When you feel grateful for your time at Hollins, you want to ensure that generations of women experience the same great friendships, traditions, and education that you did. A gift to Hollins is an opportunity to show your gratitude for Hollins and for us to show our gratitude for you!
Read stories of philanthropy in our new “Gratitude Spotlights,” a series in which we profile our wonderful alumnae/i donors and honor gifts of all sizes. Make your gift to the Hollins Fund and you could be our next featured donor.
Abby Hargreaves ’14
Megan Stolz Rogers ’09
How did you find your heart at Hollins?
I was outside of my comfort zone when I came to Hollins – I’m from California, so I knew no one and moving to Virginia was a bit of a culture shock. But I really thrived in the small, liberal arts, communal atmosphere. I made a great group of friends, many of whom I still keep in touch with, and it was a great place to learn and experiment. My Hollins experience challenged many of my childhood preconceived notions and made me a more thoughtful person.
In what ways has your Hollins experience influenced you since graduation?
I was in a writing seminar once where one of the women panelists mentioned she’d had to learn she had the right to use her voice, even in the classroom, and I realized how valuable being at a women’s college had been for me. I took for granted that, if I had a contribution, I should share it. Although I also learned in one of Professor Coogan’s classes that it’s important to bring something of value to the conversation, rather than talking simply for the sake of talking.
I also continue to find value in the online Hollins alumnae/i community, including on social media. There’s more support and respect for each other, I think, between people who have that Hollins connection, even if we don’t agree on everything. Conversations with other alumnae/i continue to make me think and grow.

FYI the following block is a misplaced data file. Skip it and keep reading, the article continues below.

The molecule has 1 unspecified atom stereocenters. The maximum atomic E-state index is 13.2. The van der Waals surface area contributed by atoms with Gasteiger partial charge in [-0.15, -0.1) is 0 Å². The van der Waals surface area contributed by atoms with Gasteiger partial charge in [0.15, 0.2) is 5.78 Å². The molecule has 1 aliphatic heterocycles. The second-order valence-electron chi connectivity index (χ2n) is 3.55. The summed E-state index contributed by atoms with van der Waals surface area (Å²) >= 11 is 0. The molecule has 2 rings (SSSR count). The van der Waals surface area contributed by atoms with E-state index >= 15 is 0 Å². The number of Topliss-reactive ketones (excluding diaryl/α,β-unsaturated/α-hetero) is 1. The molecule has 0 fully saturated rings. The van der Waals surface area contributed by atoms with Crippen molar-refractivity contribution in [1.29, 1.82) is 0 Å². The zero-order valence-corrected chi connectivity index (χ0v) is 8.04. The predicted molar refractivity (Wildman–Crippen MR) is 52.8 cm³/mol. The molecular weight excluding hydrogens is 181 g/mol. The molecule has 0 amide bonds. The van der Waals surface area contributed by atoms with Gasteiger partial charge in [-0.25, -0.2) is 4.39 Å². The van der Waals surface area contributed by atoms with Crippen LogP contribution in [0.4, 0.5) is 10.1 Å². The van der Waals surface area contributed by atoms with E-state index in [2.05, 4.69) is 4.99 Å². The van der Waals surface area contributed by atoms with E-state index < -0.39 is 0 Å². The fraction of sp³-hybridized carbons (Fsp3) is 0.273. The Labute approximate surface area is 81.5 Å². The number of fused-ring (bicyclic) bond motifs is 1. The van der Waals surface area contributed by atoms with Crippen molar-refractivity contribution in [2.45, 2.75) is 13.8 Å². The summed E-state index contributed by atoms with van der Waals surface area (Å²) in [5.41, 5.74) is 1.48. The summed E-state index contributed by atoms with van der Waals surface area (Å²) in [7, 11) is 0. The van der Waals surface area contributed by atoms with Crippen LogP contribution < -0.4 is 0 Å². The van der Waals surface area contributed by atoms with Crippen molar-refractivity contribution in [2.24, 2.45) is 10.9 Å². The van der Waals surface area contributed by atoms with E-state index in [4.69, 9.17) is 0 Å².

Why do you give to Hollins?
Keeping Hollins as a women’s college is one of the main reasons I give. I think women-focused education, especially at the college level, is still very important.
I have also given directly to the Jamaica Service Project, which I participated in during my senior year. I love the work that Jeri Suarez is doing, and I’ve been interested in seeing how that program has grown. I think it’s important to realize that alumnae/i can also donate directly to programs that they particularly enjoyed or valued while they were a student.
Do gifts of all sizes REALLY matter to the Hollins Fund? What about a gift of $10? $25?
The percentage of alumni who donate to their alma mater is important, not just how large a university’s endowment is, and I want to contribute to that stat. I love that the Miss Matty’s Circle program has been reevaluated so that newer alumnae/i can more easily participate. Alumnae/i don’t need to feel like they have to be in a certain income bracket to give. I wasn’t making much money for a while after I graduated in 2009, but I could spare a little for Hollins. I’ve also taken advantage of breaking up my annual pledge into automatic monthly installments – it can be a lot easier to give a monthly small amount than one large donation annually.
Maya Rioux ’16
My name is Maya Rioux, I am currently living in Knoxville Tennessee, thanks Covid. 🙂
I am class of 2016, majored in international studies with a double minor in communication studies and French. Currently, I am working remotely for Robert Half which is a staffing agency located in Washington DC.
How did you find your heart at Hollins?
I knew Hollins was the place for me sophomore year of high school. I did the HollinSummer program. It really brought me on the path to Hollins itself.
How has your Hollins experience influenced your life since graduation?
I would say my Hollins experience since graduation has really come into play with how I interact with business partners, friends. One of the high points of my Hollins career was getting my Batten Leadership Certificate through the four year program. Those experiences at Hollins alone, studying in Batten, have come in so handy when it comes to interacting with my peers, my managers, and even people that I now manage in my supervisory capacity. Batten really was the high point, for me, of the Hollins particular experiences that play out in my day-to-day nowadays.
Why do you donate to Hollins?